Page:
I was told that every Igboman who heard Ojukwu’s speech after the Biafran war was filled with a renewed sense of pride and hope. A hope that one day the Igbo nation will rise and become a force of reckoning not just in Nigeria but in the entire black world. I have read that speech over and over and each time I read through, I am filled with pride and imagination of how those who heard the words pouring out of the mouth of the warlord himself must have felt. Before going any further, let me recount a little part of what the late sage said while addressing the press:
“In the three years of the war, necessity gave birth to invention. During those three years of heroic bound, we leapt across the great chasm that separates knowledge from know-how. We built rockets, and we designed and built our own delivery systems. We guided our rockets. We guided them far, we guided them accurately. For three years, blockaded without hope of import, we maintained all our vehicles. The state extracted and refined petrol, individuals refined petrol in their back gardens. We built and maintained our airports, maintained them under heavy bombardment.
Despite the heavy bombardment, we recovered so quickly after each raid that we were able to maintain the record for the busiest airport in the continent of Africa. We spoke to the world through telecommunication system engineered by local ingenuity; the world heard us and spoke back to us! We built armoured car tanks. We modified aircraft from trainer to fighters, from passenger aircraft to bombers. In the three years of freedom we had broken the technological barrier. In three years we became the most civilised, the most technologically advanced black people on earth.”
Ojukwu, with those few lines, defined the ingenuity and never-say-die spirit God has embedded in the marrows of the Igboman. But my question for Ndigbo is, where has this ingenuity for which the entire world has given them a standing ovation, gone? Why can’t it be used today to enhance the cause of Ndigbo? Can’t we re-enact the same war time feat to launch ourselves back to reckoning again in Nigeria and in the entire black world?
Since Ojukwu died, Ndigbo have been like sheep without a shepherd. Those who we thought could take up the mantle of leadership are nothing but selfish entities who care for nothing but their personal interest. As I am writing this article, I just got words that a senator in Imo State has been discovered as a saboteur working against the interest of his people because he has been promised to be made Senate president in the new political dispensation which begins on May 29. What is it with Ndigbo and greed? How long are we going to kill ourselves? Isn’t it a gargantuan shame that a tribe as populous as Ndigbo can’t provide a single individual that is seen to be credible enough to be elected president of Nigeria? A casual observation of the performances of the governors of the south eastern states will reveal their level of under-performance since 1999. Case point, take Aba which has failed to enjoy any meaningful development since the 1929 Aba women riot. The place is a total mess. What have the governors done with what has been accruing to the state in the last 16 years of democratic rule? The fact that these individuals who have mismanaged fortunes of the state consider themselves fit to even contest election is a slap on the faces of Ndigbo. Ndigbo, are we cursed? The red-cap goons known as Ohaneze do nothing but crawl from one place to another offering themselves for sale and for use. This has been their money-making scheme for too long and it can no longer hold water. Can’t we take a cue from the style Dangote adopted and made a kill? The Yoruba have already adopted it and it is working. We have to restrategise to become that economic power house we crave. The idea that every Igboman who makes money whether through his ingenuity or by accident becomes misguided and begins to push for political office even though they are clearly not professional politicians should be discarded.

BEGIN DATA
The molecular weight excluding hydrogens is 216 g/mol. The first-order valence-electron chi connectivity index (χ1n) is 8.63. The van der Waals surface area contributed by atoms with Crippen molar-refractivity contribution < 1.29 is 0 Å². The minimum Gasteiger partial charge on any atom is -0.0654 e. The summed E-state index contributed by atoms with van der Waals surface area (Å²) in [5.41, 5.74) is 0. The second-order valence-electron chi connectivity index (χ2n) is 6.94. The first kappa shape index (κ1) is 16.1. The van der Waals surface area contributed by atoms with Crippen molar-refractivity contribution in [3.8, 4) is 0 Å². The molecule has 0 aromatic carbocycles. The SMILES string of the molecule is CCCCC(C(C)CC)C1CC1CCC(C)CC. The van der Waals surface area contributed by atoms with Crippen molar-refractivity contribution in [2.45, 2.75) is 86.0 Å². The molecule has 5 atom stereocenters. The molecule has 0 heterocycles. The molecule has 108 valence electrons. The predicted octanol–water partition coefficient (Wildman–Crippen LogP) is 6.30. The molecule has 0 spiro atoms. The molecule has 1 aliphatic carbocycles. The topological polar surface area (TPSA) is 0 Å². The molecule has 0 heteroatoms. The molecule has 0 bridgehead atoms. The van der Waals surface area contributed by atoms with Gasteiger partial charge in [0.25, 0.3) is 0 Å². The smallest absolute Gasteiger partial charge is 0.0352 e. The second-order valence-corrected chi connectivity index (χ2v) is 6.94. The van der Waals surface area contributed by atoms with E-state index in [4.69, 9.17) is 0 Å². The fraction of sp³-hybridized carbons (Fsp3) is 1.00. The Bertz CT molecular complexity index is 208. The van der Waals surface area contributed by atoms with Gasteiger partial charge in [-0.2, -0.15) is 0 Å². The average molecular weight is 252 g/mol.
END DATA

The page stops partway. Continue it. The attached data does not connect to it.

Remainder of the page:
We hear of Dangote, the Dantatas, Otedola, Mike Adenuga, the Okoyas, where are the Igbo equivalent in terms of their organisational set-up? Most of our businesses are largely one-man businesses and whenever the founder dies, the whole thing dies. Ndigbo must do away with their selfishness and personal greed, otherwise we will continue to languish as a people. We must redirect our thoughts away from the deeply engrossed notion of “to make it in life,” “we must make money at all cost.” What Ndigbo should learn from the just concluded elections is that without a harmony of opinion, all our efforts will yield nothing. Igbo kwezuenu.